Why write books that may not sell?

HE SAT DOWN to write a book.

It wasn’t the first time.

It wouldn’t be the last.

He had a couple of characters tucked away in the back of his brain, and they intrigued him.

He told me about them.

Walter was his hero, and Walter was burnt out.

He had been a soldier.

He had been a cop.

He was tired of seeing men die.

He was afraid of dying.

Two wives.

Two divorces.

They were tired of being alone.

Now he was tired of being alone.

Candace was a socialite.

She had a rich husband.

He died.

Car wreck.

She married again.

She had a knack for finding rich husbands.

But, he ran off with his best friend’s wife.

He got the woman.

Candace got the money.

She loved the money.

It never loved her back.

What would happen, he wondered, if Walter and Candace got together?

Might make a pretty good book, he thought.

He sat down to write it.

“It’s a lonely job,” I told him.


“Writing a book.”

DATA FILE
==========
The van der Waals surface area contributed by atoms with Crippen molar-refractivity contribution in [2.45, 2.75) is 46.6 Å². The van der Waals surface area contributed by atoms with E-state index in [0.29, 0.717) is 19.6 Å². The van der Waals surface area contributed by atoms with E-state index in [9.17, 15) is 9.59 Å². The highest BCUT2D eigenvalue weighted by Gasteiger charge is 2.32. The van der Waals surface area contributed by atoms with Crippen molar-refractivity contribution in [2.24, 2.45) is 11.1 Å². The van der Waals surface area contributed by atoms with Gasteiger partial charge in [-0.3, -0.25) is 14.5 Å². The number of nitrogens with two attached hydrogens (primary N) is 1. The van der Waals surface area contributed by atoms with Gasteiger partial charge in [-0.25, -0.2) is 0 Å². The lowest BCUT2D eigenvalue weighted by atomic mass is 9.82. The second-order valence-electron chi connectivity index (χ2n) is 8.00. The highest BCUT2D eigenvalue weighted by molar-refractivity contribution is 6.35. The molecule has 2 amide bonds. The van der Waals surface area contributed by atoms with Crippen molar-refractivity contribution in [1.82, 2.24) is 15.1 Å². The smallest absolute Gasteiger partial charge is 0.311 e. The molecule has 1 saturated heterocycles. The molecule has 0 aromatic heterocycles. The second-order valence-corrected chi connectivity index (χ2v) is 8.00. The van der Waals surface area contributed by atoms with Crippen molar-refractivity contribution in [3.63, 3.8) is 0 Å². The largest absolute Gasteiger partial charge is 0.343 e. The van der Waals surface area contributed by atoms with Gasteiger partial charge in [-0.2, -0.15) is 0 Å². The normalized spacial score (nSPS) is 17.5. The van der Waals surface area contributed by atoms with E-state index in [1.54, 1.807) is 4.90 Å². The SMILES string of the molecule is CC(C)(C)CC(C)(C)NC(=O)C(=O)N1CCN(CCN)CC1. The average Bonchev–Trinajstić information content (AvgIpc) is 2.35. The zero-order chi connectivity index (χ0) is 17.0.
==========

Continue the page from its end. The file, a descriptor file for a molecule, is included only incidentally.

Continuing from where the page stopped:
“Not really.”

“But you sit all day in a dark empty room.”

“I have my friends,” he said.

“But they don’t come to see you.”

“They come every day.”

“I never see them,” I said.

“I make ‘em up,” he said. He grinned. “If I get tired of them, I simply toss them in the waste basket. No hard feelings. I go my way. They go to the dump.”

“How many books have you written?” I asked.



“Five of them were.”

“Sell a lot of books?”


“You think this book will sell?”


“I like the idea.”

“So do I.”

“Then why don’t you think it will sell?”

“Nobody has figured out how to sell eBooks,” he said.

“Then why go to the trouble of writing another novel?” I asked.

He shrugged.

His grin never left his face.

“I can’t help myself.”

“Why not?”

“I have a story to tell,” he said.

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